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Entered, according to Act of Congress, in the year 1887,
In the Clerk's Office of the District Court of the United States, for the Northern District of Illinois,
THE feeling is very general that the pupils of our schools ought to be taught to read understandingly and effectively; and this feeling we consider reasonable and just.
But it is the almost universal conviction that this very desirable result is seldom attained by the methods that have been most commonly employed in the schools.
This book has been prepared with the single design of furnishing the pupils of our common schools with such help as will enable them to attain this result. It does not aim to present a compendium of English literature, nor to disclose the facts and principles of any other science or art. Its sole purpose is to teach young persons to appreciate and to read good English.
Reading is not only the key to all knowledge; it is also, when properly taught, a direct means of the most thorough mental discipline, bringing the mind, as it does, into contact with the noblest thoughts uttered in the language.
It is assumed by the compiler that the thought and emotion contained in every selection read in school should be thoroughly mastered by the pupils:
First, because thus only can the amount of mental discipline be secured which the reading exercise ought to afford;
Secondly, because such a mastery is essential to a proper rendering of the piece by the voice.
This end is sought to be accomplished by a careful analysis of the selections by means of questions. These questions may be considered as of three kinds:
1. Questions on the general scope of the piece and on the meaning of clauses and sentences;
2. Questions on the etymology and meaning of words;
3. Questions on the emphases, inflections, quality of voice, &c., required to express the ascertained thought and emotion.
For the purpose of illustrating this, several of the selections, representing different classes of composition, are analyzed at length in the book. The questions in these analyses, although somewhat minute, are yet by no means exhaustive. They are intended to indicate the kind, rather than the extent, of the work which the teacher is to do. A number of other selections are accompanied by briefer lists of suggestive questions.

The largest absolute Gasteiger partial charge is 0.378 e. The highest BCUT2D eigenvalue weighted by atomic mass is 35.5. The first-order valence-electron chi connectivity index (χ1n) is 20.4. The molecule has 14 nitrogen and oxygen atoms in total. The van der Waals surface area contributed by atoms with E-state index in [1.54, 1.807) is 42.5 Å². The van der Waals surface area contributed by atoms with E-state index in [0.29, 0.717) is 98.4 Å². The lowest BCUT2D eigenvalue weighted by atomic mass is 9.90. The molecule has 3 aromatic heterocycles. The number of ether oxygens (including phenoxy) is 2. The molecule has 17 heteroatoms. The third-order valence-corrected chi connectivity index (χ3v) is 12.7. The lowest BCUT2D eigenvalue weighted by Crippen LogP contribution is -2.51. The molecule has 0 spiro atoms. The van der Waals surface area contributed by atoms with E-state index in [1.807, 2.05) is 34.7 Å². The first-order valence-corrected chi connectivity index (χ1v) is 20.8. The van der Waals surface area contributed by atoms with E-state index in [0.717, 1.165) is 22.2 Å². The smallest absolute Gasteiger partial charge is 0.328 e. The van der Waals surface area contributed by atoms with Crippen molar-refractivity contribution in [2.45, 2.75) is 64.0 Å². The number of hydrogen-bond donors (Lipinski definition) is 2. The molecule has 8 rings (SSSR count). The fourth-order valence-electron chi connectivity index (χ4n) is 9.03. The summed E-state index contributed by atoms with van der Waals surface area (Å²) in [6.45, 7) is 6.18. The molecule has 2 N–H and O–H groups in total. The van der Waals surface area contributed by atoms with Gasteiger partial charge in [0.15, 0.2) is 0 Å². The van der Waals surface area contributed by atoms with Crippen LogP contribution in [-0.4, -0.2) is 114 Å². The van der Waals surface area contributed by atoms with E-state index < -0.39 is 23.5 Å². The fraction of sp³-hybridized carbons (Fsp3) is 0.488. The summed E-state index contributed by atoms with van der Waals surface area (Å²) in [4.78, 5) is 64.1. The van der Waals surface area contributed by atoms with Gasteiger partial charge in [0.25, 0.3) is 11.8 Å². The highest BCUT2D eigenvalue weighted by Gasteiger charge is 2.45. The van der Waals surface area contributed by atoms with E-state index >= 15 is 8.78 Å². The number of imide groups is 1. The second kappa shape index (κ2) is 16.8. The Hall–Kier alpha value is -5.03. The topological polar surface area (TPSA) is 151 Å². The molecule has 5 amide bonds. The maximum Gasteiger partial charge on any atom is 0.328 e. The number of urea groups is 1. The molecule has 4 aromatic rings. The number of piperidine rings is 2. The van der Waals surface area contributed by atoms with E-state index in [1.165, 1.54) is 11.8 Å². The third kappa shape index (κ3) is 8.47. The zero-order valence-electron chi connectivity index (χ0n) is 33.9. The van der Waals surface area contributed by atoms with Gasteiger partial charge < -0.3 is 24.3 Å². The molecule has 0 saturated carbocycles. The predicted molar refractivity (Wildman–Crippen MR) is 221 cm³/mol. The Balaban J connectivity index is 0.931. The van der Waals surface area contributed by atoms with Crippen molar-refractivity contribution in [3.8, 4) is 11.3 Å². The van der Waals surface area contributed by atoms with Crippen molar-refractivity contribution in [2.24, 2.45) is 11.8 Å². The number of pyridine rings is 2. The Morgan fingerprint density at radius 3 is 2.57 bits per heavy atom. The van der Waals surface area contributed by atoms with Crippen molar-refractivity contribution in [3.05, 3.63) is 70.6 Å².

The selections in the book have been made with great care, and are believed to be well adapted to their purpose. Many of them are marked by high excellence as literary productions; many breathe a spirit of lofty patriotism; many are fitted to charm by their beauty; some are calculated to amuse while they instruct; and all, it is thought, are within the pale of good taste. Some are well known, and are inserted on account of their unwaning merit; many are new, and not at all inferior to the older and better known.
Copious notes are appended, which will be found useful in the explanation of biographical, historical, and other allusions. They have been written with care, and aim to give, in a small compass, as much as possible of what is worth remembering. Where access can be had to reference books, these notes may be extended by the pupil. Or the teacher may impart additional information on the subjects of them,-provided the pupils are required to remember and reproduce what is thus imparted.
The article on the phonic analysis of the language is believed to be more thorough, accurate, and philosophical than articles on that subject usually are. And the compiler takes pleasure in accrediting it to Professor Thomas Metcalf, of the Illinois Normal University, whose assistance in the preparation of that article, and in a careful reading of the proof-sheets, has been of great value in imparting to the book whatever of merit it has. R. E.
NORMAL, ILL., January 1, 1867.
Object of the Analysis-Suggestions to Teachers on the Use of the
L-F, long e, and t. II.-Phonic Representation. III.-Cognates.
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